By surveying the effect of wars, financial panics, and other crises over the course of a century, Higgs showed that most government growth occurs in sporadic bursts during emergencies, when politicians enact “temporary” programs and regulations that never get fully abolished. New Deal bureaucracies and subsidies persisted long after the Great Depression, for example, and the U.S. military didn’t revert to its prewar size after either of the world wars.
Amazon link to Higgs' book on the right. In case you want a guidebook to see what's coming.
John Tierney of City Journal on the same topic:
Just in case you thought the MEOW strategy was only for the lefties,
Eric Boehm at Reason notes a righty with the same strategy:
Josh Hawley Wants To Wreck America’s Economy To Own the Libs.
Hawley is a rising star among Republicans jockeying to be the heir apparent to President Donald Trump as the party's nationalist standard-bearer. The 40-year-old senator has seized on the COVID-19 pandemic as a way to advance the anti-China hawkishness that helped Trump win the White House in 2016. On Wednesday he outlined a Trump-like platform based on acting tough, blowing up international institutions, and building on economic illiteracy.
It was, in short, a speech meant to appeal to the Make America Great Again crowd rather than a serious attempt at charting a new direction for America.
And the whole idea is to turn economic decision-making out of private hands into the hands of … well, Josh Hawley.
And (NRPLUS, sorry) Kevin D. Williamson has a less macroscopic look
at the pandemic response:
The Lies We Live By.
"As I said from day one, I’m not going to choose between public health and economic activity.” So insists Governor Andrew Cuomo of New York.
That is a lie, of course.
Everybody knows it is a lie, beginning with Governor Cuomo. We are going to choose between public health and economic activity. We are going to try to strike some intelligent balance between competing concerns, and, even if we do our very best, innocent people are going to get hurt on both sides of that balance, and some of them will surely die — either from COVID-19 or from the economic consequences of the lockdown.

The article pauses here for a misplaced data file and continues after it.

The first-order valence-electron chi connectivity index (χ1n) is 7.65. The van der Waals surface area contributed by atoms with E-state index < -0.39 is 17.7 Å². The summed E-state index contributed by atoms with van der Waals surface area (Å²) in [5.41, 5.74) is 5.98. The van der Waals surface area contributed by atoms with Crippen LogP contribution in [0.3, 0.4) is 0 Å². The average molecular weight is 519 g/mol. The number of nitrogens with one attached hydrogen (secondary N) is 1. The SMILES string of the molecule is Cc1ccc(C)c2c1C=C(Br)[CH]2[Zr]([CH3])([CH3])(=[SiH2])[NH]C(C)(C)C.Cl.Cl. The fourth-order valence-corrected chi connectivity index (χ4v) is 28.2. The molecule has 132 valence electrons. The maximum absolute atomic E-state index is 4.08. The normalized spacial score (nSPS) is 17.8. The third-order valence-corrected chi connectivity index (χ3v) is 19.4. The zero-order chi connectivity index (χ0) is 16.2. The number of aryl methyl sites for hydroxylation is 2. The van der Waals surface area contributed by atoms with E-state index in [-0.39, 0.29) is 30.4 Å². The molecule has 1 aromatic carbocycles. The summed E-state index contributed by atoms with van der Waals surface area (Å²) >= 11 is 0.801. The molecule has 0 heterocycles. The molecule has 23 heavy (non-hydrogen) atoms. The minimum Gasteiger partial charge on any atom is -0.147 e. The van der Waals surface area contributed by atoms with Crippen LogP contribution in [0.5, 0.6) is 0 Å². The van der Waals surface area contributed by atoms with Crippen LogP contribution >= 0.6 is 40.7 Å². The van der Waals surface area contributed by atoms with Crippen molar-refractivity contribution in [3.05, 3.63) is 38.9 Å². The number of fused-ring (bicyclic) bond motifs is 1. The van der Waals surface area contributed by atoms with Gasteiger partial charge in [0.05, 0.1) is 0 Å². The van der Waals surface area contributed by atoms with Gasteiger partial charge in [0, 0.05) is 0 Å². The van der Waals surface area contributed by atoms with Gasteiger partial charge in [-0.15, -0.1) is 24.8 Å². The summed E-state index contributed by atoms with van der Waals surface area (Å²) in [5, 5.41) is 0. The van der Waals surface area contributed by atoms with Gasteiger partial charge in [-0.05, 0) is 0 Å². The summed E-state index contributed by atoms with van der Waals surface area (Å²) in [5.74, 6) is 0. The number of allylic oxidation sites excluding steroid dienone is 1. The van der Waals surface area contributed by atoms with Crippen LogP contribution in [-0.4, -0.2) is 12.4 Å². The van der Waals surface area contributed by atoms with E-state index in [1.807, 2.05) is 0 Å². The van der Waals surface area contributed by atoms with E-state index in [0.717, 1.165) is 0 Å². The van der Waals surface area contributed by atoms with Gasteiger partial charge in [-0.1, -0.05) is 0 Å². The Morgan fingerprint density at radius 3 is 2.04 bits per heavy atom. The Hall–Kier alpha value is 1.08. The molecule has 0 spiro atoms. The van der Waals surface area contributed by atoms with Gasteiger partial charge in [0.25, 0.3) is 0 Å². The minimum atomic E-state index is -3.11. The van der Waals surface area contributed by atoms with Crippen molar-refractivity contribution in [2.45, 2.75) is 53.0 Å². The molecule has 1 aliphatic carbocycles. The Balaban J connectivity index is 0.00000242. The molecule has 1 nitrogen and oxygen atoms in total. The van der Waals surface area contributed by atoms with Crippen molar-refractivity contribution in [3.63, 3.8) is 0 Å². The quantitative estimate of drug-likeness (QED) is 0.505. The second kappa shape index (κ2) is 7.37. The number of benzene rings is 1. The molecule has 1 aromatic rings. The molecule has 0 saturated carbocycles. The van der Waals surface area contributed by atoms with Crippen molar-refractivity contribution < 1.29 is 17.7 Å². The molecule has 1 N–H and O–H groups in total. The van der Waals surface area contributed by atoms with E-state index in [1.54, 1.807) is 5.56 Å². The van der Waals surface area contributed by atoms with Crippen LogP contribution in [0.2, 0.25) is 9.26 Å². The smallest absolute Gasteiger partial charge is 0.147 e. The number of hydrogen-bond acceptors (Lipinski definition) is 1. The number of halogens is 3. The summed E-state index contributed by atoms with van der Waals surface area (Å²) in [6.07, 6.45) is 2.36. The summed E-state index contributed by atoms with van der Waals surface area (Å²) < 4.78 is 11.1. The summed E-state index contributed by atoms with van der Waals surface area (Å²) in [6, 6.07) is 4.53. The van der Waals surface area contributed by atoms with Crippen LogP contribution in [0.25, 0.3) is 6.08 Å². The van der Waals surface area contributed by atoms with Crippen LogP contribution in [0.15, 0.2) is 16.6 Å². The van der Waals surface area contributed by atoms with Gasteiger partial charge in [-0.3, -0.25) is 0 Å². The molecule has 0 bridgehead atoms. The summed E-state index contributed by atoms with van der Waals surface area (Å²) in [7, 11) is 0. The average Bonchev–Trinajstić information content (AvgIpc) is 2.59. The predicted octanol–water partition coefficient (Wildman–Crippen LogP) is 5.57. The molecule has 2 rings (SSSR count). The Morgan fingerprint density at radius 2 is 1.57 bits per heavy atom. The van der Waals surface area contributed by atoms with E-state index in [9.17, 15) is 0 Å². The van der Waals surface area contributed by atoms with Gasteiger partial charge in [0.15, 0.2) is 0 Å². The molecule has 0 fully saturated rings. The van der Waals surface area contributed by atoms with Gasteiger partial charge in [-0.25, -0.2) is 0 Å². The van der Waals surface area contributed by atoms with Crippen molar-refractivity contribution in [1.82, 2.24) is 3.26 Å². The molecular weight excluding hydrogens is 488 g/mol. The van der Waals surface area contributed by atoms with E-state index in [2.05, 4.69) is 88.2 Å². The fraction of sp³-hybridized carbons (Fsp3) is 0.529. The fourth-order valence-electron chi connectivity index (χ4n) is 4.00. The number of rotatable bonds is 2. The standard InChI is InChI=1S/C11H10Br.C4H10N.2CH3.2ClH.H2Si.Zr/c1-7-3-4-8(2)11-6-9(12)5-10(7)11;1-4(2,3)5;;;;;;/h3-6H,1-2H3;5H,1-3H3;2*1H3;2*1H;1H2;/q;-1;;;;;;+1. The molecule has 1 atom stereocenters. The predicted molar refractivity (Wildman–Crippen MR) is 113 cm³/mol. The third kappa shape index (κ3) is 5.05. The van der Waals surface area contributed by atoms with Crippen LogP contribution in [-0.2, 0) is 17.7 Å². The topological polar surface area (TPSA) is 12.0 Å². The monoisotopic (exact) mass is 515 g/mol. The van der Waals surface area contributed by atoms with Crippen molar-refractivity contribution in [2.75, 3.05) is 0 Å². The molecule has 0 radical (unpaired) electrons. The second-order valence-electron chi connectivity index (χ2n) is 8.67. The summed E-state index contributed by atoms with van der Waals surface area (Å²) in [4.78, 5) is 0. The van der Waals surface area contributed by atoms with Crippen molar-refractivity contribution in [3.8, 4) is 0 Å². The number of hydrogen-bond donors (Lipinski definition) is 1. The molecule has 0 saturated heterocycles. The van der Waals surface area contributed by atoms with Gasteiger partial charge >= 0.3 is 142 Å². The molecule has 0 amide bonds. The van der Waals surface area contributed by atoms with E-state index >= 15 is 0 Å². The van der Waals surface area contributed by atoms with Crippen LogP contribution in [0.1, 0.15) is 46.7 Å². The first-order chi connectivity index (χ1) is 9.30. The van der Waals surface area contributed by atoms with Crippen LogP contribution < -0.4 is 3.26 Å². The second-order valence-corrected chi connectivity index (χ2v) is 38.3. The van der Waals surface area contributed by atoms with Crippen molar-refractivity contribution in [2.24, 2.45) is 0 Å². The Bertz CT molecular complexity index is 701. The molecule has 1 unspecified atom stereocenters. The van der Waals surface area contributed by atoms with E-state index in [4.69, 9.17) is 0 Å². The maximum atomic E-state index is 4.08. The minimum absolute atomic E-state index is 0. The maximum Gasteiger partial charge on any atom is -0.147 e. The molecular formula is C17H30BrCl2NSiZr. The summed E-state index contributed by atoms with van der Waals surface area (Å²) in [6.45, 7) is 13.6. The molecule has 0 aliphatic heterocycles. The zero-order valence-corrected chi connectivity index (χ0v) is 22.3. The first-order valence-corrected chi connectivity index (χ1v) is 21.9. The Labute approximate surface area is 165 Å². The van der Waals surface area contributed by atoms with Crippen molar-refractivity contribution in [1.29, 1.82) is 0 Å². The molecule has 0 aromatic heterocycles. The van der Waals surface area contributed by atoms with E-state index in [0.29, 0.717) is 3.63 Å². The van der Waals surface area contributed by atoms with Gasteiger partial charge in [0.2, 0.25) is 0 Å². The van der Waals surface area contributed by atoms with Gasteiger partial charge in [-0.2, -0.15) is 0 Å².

We do not have very many adults in government, but if we did, those adults would understand — and make a point of dwelling on the fact — that every decision of any consequence in public policy involves tradeoffs. We are going to choose between liberty and security, between protecting the rights of the criminally accused and the interests of crime victims, between efficiency and stability, between our commitment to free speech and our desire to counteract disinformation, between the interests of today’s social-welfare beneficiaries and tomorrow’s taxpayers.
We don't have very many adults in government because we (the voters) prefer not to have them. We prefer the candidates that tell us the comforting lies.
And the intrepid Veronique de Rugy channels the Bard of Avon into an
A dollar by any other name would spend the same.
One of the new ways critics like to slice and dice rich people these days is to question the value they provide to others by minimizing the importance of their charitable giving. For instance, the top 20 richest people in America gave a cumulative $8.7 billion to charity in 2018, but we are told that this sum is only 0.8% of their wealth. The most recent example of this tut-tutting comes to us after Mark Zuckerberg and his wife, Priscilla Chan, donated $100,000 to each of eight of their favorite Bay Area restaurants.
The goal was to help these establishments cope with COVID-19 and hopefully stay afloat during these times of lower demand. In a San Francisco Gate article later recapped by Business Insider, Jessica Snouwaert recognizes that this gesture is “nice,” but then writes, “It can be helpful to examine what a comparable donation would like from a non-billionaire family. In this case, comparing the scale of Zuckerberg’s wealth with the wealth of the average U.S. household shows just how deep economic divides run between billionaires and everyday Americans.”
Veronique points out, among a great many things: Zuck also provides 45K jobs in the Facebook empire. How many jobs has Jessica Snouwaert created lately?